In many cases, a biotech company may want to enter into a collaboration with a partner that can contribute to the research and development of a technology or product. A good collaboration partner will have experience in a similar research area or bring in complementary capabilities, so that working jointly will benefit both partners. For smaller biotech companies and startups, having a collaboration agreement with a larger company can be an opportunity to receive funding that can help toward R&D costs. In addition, a collaboration with an established firm can often help validate the technology and send a positive signal that can lead to additional outside funding.
  • Manufacturing & Supply Agreements:

    Once a biotech firm has developed a product, it can benefit from partnering with someone that can build the capacity necessary to manufacture the product and maximize the commercial opportunity. A manufacturing and supply agreement enables this by structuring a commitment from one party to produce and sell the product on an exclusive basis to the other party, which commits to buying it at a specified price. This can enable a biotech company to get a product to market quicker, without the large capital investments required to build or expand its own capacity.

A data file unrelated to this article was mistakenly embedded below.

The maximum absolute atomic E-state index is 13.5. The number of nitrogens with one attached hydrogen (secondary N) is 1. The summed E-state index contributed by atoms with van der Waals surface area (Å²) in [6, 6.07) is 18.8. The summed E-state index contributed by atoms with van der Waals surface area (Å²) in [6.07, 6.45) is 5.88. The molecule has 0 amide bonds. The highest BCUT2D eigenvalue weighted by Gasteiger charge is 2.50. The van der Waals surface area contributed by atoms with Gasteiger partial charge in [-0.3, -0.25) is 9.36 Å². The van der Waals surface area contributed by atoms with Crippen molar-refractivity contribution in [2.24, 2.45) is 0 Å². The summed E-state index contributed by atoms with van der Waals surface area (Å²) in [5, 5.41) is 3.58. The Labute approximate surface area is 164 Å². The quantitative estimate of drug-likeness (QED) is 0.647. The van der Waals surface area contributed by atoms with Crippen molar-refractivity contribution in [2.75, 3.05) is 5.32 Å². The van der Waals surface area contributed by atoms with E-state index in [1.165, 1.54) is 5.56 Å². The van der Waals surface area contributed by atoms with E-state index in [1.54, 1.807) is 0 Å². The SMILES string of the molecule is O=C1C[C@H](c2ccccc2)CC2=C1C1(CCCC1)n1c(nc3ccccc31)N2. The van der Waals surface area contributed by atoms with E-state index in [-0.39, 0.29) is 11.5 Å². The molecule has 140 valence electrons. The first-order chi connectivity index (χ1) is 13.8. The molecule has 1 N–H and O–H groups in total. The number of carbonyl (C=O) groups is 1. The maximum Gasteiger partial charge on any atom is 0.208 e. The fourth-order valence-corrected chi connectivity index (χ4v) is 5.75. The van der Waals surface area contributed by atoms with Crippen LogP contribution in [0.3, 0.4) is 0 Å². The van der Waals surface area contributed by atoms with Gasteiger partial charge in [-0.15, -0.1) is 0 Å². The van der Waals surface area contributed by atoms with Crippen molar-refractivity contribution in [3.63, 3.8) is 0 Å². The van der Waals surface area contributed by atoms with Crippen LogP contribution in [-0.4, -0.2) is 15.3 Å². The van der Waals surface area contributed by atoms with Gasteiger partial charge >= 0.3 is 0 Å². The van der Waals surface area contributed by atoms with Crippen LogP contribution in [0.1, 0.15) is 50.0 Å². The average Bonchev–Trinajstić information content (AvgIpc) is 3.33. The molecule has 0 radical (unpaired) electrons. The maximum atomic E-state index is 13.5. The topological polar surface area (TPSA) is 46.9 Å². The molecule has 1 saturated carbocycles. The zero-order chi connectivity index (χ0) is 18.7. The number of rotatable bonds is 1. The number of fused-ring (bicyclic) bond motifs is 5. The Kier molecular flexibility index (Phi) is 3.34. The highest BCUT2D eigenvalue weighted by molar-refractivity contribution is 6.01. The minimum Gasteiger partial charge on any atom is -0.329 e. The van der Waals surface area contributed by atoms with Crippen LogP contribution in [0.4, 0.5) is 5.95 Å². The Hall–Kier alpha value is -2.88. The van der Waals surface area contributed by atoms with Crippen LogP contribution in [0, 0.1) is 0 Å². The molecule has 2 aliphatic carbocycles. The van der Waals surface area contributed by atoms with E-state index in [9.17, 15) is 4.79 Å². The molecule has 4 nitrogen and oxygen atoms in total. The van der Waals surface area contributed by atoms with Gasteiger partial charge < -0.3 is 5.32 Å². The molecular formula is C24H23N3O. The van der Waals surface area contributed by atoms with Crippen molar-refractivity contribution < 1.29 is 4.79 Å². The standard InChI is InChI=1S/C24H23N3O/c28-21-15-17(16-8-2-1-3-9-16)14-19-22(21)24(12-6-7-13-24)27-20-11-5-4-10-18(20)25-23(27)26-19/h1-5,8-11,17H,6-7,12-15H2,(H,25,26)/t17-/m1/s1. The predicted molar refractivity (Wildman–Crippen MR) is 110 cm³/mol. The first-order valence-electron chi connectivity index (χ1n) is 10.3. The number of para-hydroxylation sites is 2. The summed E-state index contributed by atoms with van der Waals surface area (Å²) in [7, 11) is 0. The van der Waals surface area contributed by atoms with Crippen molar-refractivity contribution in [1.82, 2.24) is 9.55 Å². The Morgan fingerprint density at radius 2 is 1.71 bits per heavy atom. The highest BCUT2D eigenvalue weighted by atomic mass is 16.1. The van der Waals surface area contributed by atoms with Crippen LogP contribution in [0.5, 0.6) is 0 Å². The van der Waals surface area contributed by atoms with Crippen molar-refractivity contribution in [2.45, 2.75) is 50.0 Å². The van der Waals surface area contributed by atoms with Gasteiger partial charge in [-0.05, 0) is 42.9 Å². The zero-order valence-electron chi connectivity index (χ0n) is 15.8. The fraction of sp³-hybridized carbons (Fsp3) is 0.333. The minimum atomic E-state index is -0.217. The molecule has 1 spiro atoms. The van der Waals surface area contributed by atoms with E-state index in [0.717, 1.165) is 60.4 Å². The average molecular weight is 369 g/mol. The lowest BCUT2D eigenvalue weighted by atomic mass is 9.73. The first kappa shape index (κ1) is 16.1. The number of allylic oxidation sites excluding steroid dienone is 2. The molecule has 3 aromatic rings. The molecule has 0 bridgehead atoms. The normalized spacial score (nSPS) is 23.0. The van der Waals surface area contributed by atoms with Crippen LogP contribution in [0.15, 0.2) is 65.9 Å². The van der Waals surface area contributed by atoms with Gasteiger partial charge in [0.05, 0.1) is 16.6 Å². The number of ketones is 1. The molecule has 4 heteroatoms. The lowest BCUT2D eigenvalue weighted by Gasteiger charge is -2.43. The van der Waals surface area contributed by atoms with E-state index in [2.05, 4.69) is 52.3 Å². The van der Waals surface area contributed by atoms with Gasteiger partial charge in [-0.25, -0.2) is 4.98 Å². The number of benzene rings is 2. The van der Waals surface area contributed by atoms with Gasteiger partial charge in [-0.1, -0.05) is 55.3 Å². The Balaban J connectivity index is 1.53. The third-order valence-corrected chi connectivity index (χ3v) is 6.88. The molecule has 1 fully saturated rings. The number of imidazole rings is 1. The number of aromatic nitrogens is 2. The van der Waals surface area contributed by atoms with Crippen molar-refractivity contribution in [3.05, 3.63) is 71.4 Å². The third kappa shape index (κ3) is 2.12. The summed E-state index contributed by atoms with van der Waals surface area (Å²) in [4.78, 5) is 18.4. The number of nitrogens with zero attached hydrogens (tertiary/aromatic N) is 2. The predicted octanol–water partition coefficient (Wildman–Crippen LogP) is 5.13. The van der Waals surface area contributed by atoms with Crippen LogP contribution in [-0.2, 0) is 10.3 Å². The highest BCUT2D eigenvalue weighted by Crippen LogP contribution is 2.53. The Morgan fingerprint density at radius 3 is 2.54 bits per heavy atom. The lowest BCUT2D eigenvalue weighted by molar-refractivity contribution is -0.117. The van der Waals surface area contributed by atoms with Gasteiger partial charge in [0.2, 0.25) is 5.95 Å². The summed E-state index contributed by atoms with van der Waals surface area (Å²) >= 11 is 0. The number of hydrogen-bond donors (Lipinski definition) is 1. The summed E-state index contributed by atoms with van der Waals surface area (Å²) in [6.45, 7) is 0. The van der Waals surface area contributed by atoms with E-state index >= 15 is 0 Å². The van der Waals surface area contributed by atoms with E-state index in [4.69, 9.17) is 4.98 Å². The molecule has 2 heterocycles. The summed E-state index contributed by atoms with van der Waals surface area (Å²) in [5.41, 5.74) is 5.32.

• Commercialization Agreements: